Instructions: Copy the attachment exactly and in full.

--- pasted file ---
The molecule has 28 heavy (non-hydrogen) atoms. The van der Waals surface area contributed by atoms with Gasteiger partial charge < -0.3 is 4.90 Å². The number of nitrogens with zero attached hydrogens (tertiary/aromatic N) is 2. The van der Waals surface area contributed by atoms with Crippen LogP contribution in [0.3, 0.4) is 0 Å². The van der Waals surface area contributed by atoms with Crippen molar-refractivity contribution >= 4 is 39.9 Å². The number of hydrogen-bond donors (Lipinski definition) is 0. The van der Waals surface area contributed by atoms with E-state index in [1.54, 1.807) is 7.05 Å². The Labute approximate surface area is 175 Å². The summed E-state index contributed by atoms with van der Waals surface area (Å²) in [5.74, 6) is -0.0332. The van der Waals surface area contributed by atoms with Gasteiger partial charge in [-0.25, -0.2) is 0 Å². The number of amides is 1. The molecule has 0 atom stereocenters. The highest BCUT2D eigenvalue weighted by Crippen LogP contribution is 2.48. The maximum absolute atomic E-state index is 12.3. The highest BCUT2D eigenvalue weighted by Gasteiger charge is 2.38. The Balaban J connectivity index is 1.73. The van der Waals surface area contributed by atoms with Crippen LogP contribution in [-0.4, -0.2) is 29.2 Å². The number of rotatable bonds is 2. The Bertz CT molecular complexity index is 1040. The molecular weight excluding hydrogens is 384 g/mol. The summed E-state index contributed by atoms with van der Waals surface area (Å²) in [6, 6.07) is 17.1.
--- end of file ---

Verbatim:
The molecule has 28 heavy (non-hydrogen) atoms. The van der Waals surface area contributed by atoms with Gasteiger partial charge < -0.3 is 4.90 Å². The number of nitrogens with zero attached hydrogens (tertiary/aromatic N) is 2. The van der Waals surface area contributed by atoms with Crippen LogP contribution in [0.3, 0.4) is 0 Å². The van der Waals surface area contributed by atoms with Crippen molar-refractivity contribution >= 4 is 39.9 Å². The number of hydrogen-bond donors (Lipinski definition) is 0. The van der Waals surface area contributed by atoms with E-state index in [1.54, 1.807) is 7.05 Å². The Labute approximate surface area is 175 Å². The summed E-state index contributed by atoms with van der Waals surface area (Å²) in [5.74, 6) is -0.0332. The van der Waals surface area contributed by atoms with Gasteiger partial charge in [-0.25, -0.2) is 0 Å². The number of amides is 1. The molecule has 0 atom stereocenters. The highest BCUT2D eigenvalue weighted by Crippen LogP contribution is 2.48. The maximum absolute atomic E-state index is 12.3. The highest BCUT2D eigenvalue weighted by Gasteiger charge is 2.38. The Balaban J connectivity index is 1.73. The van der Waals surface area contributed by atoms with Crippen LogP contribution in [-0.4, -0.2) is 29.2 Å². The number of rotatable bonds is 2. The Bertz CT molecular complexity index is 1040. The molecular weight excluding hydrogens is 384 g/mol. The summed E-state index contributed by atoms with van der Waals surface area (Å²) in [6, 6.07) is 17.1.